The Viking Labeled Release Experiment and Life on Mars

Selection of a particular compound was made after its metabolism was confirmed in each of a wide variety of microbial species in pure and mixed cultures and in soils. Designated VM1, the LR nutrient solution was an aqueous solution of 2.5 x 10-4 molar concentrations each of formate, glycine, D-alanine, L-alanine, D-lactate, L-lactate, and glycolate, each uniformly labeled with 14C. The LR experiment moistens a 0.5 cc soil sample with 0.115 ml of VM1 for a total of 3.91 uCi per application. Evolution of 14C gas from the moistened soil indicates microbial activity. Following such a positive response, a duplicate of the original sample is heated to impair or destroy any organisms present. After cooling, that sample is tested exactly as was the one that produced the positive result. A positive response from the second sample indicates that the response of the first was non-biological in nature, while a negative response, demonstrating that the causitive agent had been deactivated by heat, completes the evidence for life. The temperature regimen selected by the Viking Biology Team to distinguish a biological response from a non-biological one was 160o C for 3 hr.

Thousands of soils and microbial cultures of a wide variety of species were tested. No sample with demonstrated living organisms failed to respond. The controls readily confirmed biological activity. (Only several of the hundreds of soils were sterile.) The metabolism of as few as 50 cells in lag phase was readily detected. In a final test of an LR flight instrument, 0.5 ml of a California soil was placed under the experimental conditions to prevail on Mars. After 3 days of the reduced atmospheric pressure, humidity and temperature, the LR substrate solution was injected. Radioactive gas immediately evolved and increased through the standard 8-day LR test period (see SN103, FIG. 6). A second injection of nutrient then produced an increased response. A duplicate of the test soil was heated to 160o C for 3 hours and, after cooling, was tested. Essentially no
response from the heated sample occurred, completing the evidence that there had been living organisms in the first sample and that they had survived exposure to the martian test conditions.

2.2 The LR on Mars

The results from the first LR experiment at the Viking 1 Site on Mars are shown in FIG. 1. At the Viking 2 Site, some 4,000 miles away, the soil produced a similar positive response. After eight sols (one martian sol = 24.67 Earth hr) of continuing, but slowing, evolution of gas, the soil samples at both sites were injected with nutrient a second time. Each sample promptly reabsorbed approximately 20% of the gas evolved to that point. A duplicate of the active sample was heated at 160o C for 3 hr and, upon testing, gave a nil response. In additional controls, 60% less gas was evolved after heating a duplicate sample to 46.0░C. After another duplicate sample was heated to 51░C, the response became erratic and produced 90% less gas than did the active sample. Active Mars soils, enclosed in the Viking sample distribution box and held at approximately 10░C for 2 months at one site and 3 months at the other, showed no activity upon testing. In all, 9 tests were run. All of the Viking LR results6 at both sites are summarized in Table 1.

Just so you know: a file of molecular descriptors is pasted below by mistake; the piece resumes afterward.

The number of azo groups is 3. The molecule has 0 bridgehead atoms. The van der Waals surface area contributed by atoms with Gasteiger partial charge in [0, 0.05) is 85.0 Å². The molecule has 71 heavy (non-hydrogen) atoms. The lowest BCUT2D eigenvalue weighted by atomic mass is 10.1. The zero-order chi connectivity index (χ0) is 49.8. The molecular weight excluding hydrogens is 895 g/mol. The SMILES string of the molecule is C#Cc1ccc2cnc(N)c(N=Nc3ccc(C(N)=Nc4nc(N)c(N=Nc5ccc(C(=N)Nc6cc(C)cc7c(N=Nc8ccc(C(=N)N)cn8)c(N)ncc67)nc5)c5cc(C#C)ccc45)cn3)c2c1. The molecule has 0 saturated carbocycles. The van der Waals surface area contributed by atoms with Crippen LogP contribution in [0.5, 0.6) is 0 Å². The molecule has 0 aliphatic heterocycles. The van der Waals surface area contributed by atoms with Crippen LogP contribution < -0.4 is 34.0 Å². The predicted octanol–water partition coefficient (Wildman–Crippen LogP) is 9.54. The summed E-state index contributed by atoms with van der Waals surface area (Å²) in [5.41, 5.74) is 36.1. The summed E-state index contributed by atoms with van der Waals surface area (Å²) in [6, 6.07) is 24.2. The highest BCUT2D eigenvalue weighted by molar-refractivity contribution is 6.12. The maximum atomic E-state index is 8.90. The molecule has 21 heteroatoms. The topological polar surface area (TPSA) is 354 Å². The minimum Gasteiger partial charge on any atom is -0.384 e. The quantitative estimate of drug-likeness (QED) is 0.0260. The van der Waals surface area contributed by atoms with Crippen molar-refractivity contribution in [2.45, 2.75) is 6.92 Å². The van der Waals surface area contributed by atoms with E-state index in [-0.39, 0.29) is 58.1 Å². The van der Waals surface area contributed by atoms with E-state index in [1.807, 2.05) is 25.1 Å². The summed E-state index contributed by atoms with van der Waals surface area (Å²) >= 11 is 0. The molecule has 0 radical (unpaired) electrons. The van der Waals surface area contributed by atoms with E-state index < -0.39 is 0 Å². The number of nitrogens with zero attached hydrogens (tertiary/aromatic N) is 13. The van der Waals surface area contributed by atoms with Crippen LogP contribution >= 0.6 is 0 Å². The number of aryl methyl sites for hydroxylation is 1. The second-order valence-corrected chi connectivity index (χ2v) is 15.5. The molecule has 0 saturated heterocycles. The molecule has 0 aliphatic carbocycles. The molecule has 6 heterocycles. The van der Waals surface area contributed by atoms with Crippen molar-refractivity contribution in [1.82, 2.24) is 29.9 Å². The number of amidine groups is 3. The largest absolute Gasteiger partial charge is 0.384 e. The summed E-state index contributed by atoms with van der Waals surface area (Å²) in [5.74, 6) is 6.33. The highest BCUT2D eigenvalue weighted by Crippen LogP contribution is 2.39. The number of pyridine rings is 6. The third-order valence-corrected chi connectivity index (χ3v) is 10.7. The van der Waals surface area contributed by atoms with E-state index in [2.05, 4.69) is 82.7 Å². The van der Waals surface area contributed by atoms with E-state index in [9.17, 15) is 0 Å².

Taken alone, the LR results were a strong positive indication of living microorganisms in the soil of Mars. The lability of the active agent in the soil to mild temperatures is difficult to explain otherwise. The difference between the responses after the heatings at 46.0░C and 51.5░C are reminiscent of laboratory microbiology analyses, such as the standard method7 for distinguishing fecal coliforms from the coliform group, which relies on small temperature differences.

2.3 Defects in non-biological interpretations of LR results

Updating the last review8 with more recent information, each of the above enumerated arguments against a biological interpretation of the LR Mars data will be addressed.

1. No Organics: The Viking GCMS, designed to identify organic matter in the martian soil, failed to detect any at either Viking Lander site9. The presence of organic matter on Mars had been generally anticipated as a result of: photochemical synthesis from primitive atmospheric constituents10, synthesis from current martian atmospheric gases11,12 by UV, infall from comets and meteorites13 and from interplanetary dust particles14 (estimated15 at some 105 kg of organic carbon per year).

The report of organic matter, including amino acids, inside the two SNC meteorites presumed from Mars, if verified, would confirm this anticipation. A report16 on EETA79001 found L-amino acid concentrations exceeding those for D-amino acids. Such chiral preference is found only in biological material. The finding17 of low molecular weight organic compounds being solar-stripped from the Hale-Bopp comet supports the widespread formation of organic matter.

Nonetheless, the Viking GCMS negative results were widely accepted as persuasive “evidence” that the Viking samples contained some exotic chemistry, but no life18,19.

However, the LR’s finding20 of living microorganisms, as incorporated into FIG. 6, in Antarctic soil #726, in which the GCMS concurrently had detected no organic matter, provided a direct comparison of the two instruments. Moreover, a wet-chemistry analysis of Antarctic #726, performed as a control, found21 organic matter. Recently, the same soil, maintained in bonded storage by NASA, was re-examined22. The sample was subjected to prolonged digestion in concentrated HF/HCl and then pyrolyzed at 500░C (the highest pyrolysis temperature applied by the Viking GCMS).

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